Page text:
Final testing of the trams at Villejuif:
On Saturday the scene at Villejuif was very different as I and many hundreds of others arrived for the inauguration of Tramway T7.
The crowd gathered and the band played …
The refreshments and entertainment were free …
And Claudine Cordillot, Mayor of Villejuif made a speech.
The inauguration of tramway T7 :
The planning for this new tramway began as far back as the year 2000 when a process of consultation with the local communities began and then, in 2002, the Syndicat des transports d’Île-de-France (STIF) gave their approval in principle for the project. STIF is the organisation that controls the Paris public transport system and coordinates all the different transport companies operating in Île-de-France including RATP and SNCF.
A public inquiry was held at the end of 2003 and the beginning of 2004 to inform the local communities of the proposed plans and to hear any concerns or objections they had.
The proposed project was approved in December 2006 by RATP, STIF and the Conseil général du Val-de-Marne, the key local authority involved. In 2008, an amended proposal addressing some cost and technical issues was brought forward and this was approved in October of that year. This approval left the way clear for the preliminary construction work to begin in 2009.
In parallel with the construction of the tramway work was also begun on the redevelopment of the adjacent RD7, formerly Route National 7, the trunk road that runs from Paris to Italy.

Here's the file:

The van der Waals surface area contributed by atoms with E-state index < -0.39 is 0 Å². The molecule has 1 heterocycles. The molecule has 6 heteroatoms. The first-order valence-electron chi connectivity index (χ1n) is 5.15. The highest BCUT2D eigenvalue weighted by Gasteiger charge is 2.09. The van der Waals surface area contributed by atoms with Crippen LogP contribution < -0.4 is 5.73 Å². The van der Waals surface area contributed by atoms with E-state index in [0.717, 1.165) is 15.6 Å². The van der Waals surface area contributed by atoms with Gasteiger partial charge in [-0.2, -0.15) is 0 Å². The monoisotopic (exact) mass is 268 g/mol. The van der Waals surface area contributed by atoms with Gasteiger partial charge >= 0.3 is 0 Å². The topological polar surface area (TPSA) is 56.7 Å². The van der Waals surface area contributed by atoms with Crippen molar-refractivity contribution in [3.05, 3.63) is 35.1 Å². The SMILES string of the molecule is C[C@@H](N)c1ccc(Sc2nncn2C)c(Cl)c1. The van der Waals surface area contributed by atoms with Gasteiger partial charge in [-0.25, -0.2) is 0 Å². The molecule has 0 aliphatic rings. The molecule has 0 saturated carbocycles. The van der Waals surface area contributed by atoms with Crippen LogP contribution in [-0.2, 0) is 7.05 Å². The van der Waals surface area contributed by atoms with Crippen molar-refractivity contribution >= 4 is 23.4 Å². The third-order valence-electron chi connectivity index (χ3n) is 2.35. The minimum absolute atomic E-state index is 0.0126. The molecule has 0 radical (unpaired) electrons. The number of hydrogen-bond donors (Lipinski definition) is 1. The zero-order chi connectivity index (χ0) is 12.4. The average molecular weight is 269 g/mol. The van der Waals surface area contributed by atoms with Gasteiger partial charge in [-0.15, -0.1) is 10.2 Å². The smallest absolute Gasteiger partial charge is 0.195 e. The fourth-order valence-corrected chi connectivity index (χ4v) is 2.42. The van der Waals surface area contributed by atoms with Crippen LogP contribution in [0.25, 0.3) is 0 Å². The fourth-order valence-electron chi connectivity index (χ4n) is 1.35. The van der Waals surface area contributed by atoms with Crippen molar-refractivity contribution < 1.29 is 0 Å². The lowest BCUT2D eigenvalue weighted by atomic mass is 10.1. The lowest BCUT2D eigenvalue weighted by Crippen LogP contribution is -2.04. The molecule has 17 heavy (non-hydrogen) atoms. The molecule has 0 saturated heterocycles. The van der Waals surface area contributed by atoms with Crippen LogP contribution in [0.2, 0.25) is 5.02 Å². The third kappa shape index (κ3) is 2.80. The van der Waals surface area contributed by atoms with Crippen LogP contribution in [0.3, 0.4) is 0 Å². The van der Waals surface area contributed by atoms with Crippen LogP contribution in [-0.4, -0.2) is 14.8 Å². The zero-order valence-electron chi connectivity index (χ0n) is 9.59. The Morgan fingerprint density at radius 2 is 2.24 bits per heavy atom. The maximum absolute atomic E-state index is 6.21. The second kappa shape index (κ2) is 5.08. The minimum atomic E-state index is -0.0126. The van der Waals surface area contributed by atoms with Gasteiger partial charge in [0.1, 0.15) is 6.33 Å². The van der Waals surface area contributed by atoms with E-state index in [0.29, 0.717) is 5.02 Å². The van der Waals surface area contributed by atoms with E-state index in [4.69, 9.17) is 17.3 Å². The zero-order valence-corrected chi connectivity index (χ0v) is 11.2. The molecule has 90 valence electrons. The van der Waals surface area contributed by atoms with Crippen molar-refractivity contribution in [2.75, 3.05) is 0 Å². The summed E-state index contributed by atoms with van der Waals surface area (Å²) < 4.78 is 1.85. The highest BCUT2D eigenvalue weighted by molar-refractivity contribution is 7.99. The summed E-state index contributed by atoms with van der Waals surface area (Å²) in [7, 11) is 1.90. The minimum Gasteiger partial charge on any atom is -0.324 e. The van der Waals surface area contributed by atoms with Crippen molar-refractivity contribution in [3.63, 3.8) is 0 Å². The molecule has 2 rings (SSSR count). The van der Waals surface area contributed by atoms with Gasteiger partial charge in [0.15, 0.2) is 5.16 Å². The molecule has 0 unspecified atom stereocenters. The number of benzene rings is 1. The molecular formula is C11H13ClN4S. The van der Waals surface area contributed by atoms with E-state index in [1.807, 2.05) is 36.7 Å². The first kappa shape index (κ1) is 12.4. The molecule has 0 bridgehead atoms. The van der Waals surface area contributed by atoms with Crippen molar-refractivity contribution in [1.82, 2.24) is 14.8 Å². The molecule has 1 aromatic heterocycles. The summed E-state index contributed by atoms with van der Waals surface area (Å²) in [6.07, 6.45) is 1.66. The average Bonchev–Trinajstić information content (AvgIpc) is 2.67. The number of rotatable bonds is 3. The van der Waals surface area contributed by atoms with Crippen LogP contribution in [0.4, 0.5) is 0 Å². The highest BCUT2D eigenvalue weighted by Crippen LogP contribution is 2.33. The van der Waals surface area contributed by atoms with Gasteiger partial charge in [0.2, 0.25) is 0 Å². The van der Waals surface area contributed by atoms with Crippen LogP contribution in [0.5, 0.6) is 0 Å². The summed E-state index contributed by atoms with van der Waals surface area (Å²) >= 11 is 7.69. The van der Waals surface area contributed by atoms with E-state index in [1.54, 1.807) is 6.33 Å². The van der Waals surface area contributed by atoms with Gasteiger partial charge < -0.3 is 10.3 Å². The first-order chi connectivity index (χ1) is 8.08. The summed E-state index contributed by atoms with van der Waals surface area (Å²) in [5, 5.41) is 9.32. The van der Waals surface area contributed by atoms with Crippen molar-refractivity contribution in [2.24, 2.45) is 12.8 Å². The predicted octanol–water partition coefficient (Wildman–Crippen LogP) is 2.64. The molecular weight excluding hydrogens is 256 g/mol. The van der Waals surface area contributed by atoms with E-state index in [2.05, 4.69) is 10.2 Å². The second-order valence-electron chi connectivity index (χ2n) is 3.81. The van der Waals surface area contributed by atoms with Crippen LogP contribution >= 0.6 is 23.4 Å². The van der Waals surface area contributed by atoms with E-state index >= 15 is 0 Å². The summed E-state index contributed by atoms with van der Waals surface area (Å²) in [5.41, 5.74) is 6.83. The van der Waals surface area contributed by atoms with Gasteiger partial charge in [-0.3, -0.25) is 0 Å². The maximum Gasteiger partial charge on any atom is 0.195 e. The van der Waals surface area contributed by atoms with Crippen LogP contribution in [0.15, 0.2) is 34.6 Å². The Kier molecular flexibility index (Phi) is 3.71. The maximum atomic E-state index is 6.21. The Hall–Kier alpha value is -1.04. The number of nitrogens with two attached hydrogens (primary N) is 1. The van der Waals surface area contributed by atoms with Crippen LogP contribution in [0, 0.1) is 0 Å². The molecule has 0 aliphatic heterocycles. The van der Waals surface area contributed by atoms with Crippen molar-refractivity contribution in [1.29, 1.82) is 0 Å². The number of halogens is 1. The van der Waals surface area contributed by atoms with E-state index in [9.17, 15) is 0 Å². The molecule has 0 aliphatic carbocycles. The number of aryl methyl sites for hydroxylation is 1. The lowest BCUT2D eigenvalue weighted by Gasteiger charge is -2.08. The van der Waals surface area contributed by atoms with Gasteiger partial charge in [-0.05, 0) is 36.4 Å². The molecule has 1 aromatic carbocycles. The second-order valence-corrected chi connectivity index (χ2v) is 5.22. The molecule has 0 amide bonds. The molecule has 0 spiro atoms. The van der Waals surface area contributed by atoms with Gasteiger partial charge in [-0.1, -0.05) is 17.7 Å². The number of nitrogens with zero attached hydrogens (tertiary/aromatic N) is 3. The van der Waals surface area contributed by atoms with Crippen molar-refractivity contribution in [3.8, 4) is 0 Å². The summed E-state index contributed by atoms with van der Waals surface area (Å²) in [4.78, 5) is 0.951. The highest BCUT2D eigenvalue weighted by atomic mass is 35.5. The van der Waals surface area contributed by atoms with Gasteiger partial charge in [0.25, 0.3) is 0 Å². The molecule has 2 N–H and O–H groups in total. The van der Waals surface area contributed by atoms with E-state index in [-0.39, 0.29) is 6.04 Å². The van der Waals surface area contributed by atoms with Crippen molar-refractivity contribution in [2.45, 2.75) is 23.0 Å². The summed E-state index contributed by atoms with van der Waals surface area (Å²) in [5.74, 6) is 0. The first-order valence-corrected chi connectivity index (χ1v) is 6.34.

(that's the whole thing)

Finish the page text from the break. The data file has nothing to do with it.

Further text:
The funding required for Tramway T7 was considerable:
€52 million to acquire the necessary land;
€44 million for the initial studies and project management;
€223 million for the construction of the tramway and the redevelopment of RD7 and,
€48 million for the new rolling stock.
This money was funded by:
The French Government (€10 million), represented by the Prefecture of the Ile-de-France;
Région Ile-de-France (€234 million) – in pursuance of its objective to develop transport links between suburbs;
The Conseil général du Val-de-Marne (€54 million) – for the redevelopment of the RD7 road;
The Conseil général de l’Essonne (€12 million);
Communauté d’agglomération “Les Portes de l’Essonne” (€2.4 million) – for the redevelopment of the south side of the airport platform;
RATP (€5 million) – they operate of the tramway.
STIF – who controlled whole project. The €48 million cost of the rolling stock is funded by STIF in a RATP / STIF leasing agreement.
Tramway T7 runs for 11.2 km from the Métro station Villejuif – Louis Aragon to Athis-Mons – Porte de l’Essonne. There are 19 trams operating the route which means that the average waiting time at any of the 18 stations is just 5 to 6 minutes on a weekday and a little longer at weekends and public holidays. The average travel time for the whole route is 31 minutes. The tramway can handle 30,000 passengers a day.
In yet another example of the joined-up thinking used by STIF and RATP, all but two of the 18 stations on this tramway have connections, or correspondances in French, with one or more bus routes.
Image courtesy of Alstom
The trams used on Tramway T7 are the Citadis 302 trams built by the French company Alstom. These trams are not only energy and noise efficient but their low-floor design gives easy access to wheelchairs, pushchairs and people with reduced mobility. Capable of a maximum speed of around 70 km/h the trams on tramway T7 run at an average speed somewhere around 20 km/h.
Inside the trams great attention has been given to both the signage and to the announcements. The signage in the roof tells passengers at each terminus precisely when the tram is due to depart. Throughout the journey the signage displays the name of the current stop and the connections that can be made there, the name of the next stop and the time it will take to get there as well as the time it will take to get to the next terminus.